Kasich: ‘Have to Think About’ Whether to Enforce Pot Laws on CO and WA

Ohio Governor and prospective presidential candidate John Kasich (R) said he’d “have to think about” whether to enforce federal drug laws in Colorado and Washington despite their legalization of marijuana in an interview set to broadcast on Tuesday’s “Hugh Hewitt Show.”

Kasich initially declared that he is “totally opposed” to marijuana legalization, but wondered, “what’s the implications of that [enforcing federal law against Colorado and Washington], Hugh? I mean, the state has voted for it, you know? I mean, on what grounds would you shut them down?”

Kasich then said, “I’d have to think about it. Here’s my great concern. First of all, you have a states’ rights issue. The people in those states have voted that way. The federal government’s decided to kind of look the other way. I feel very strongly in my state, I’m going to oppose, and they’re going to put something on the ballot to legalize drugs. I’m totally opposed to it, because it is a scourge in this country. Now I would have to give it thought as to — I probably would not from the standpoint that the states have gone forward to prove that. I haven’t thought about this. I’d have to give it a little thought.”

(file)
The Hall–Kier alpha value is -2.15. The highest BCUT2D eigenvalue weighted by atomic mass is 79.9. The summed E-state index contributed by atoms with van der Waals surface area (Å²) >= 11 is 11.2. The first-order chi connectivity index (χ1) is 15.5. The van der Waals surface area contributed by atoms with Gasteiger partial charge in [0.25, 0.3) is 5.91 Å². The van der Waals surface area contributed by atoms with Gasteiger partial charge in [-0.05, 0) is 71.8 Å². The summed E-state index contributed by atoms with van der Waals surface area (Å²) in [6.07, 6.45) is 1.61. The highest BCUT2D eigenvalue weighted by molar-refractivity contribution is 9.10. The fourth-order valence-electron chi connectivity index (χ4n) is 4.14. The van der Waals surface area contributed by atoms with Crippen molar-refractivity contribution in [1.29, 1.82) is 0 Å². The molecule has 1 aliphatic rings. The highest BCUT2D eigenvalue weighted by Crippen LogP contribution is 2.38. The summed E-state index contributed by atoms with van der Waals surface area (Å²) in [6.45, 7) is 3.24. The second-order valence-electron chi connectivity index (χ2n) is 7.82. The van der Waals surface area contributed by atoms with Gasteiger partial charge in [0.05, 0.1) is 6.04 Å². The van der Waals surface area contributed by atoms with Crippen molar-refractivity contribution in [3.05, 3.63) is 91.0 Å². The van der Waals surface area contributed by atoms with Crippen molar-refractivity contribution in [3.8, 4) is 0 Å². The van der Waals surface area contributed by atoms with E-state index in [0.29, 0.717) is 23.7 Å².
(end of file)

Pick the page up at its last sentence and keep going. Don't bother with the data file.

Kasich added, “in my state and across this country, if I happened to be president, I would lead — a significant campaign down at the grassroots level to stomp these drugs out of our country. We’re doing it in Ohio, in a variety of ways, through education, prosecution, and it’s an unbelievably serious problem. I don’t know if you saw the New York Times on Sunday. You know, the quiet death caused by heroin and no one pays any attention to it, these are horrific things.”

He also said that that, “you’ve got to understand the way that I make decisions. When a problem comes up, we look at it. I sit in the room with the best people that can help me to devise a solution. You know, one of the things about this whole business of running for president, or running for governor, running for everything, are all these hypotheticals. I don’t usually deal with hypotheticals in this job. I mean, in Ohio, as you know, we are in a significant recovery. We are addressing the problems — with drug addiction and mental illness, and the working poor, reforming our welfare laws, cutting taxes, growing jobs. You get ahead of yourself when you start thinking about how you’re going to do all these things, because I don’t know if you noticed this, Hugh. During a presidential campaign, you hear a lot of things that get said, but then when the person gets elected, you notice how little of what they said they were going to do, they do.”

Follow Ian Hanchett on Twitter @IanHanchett


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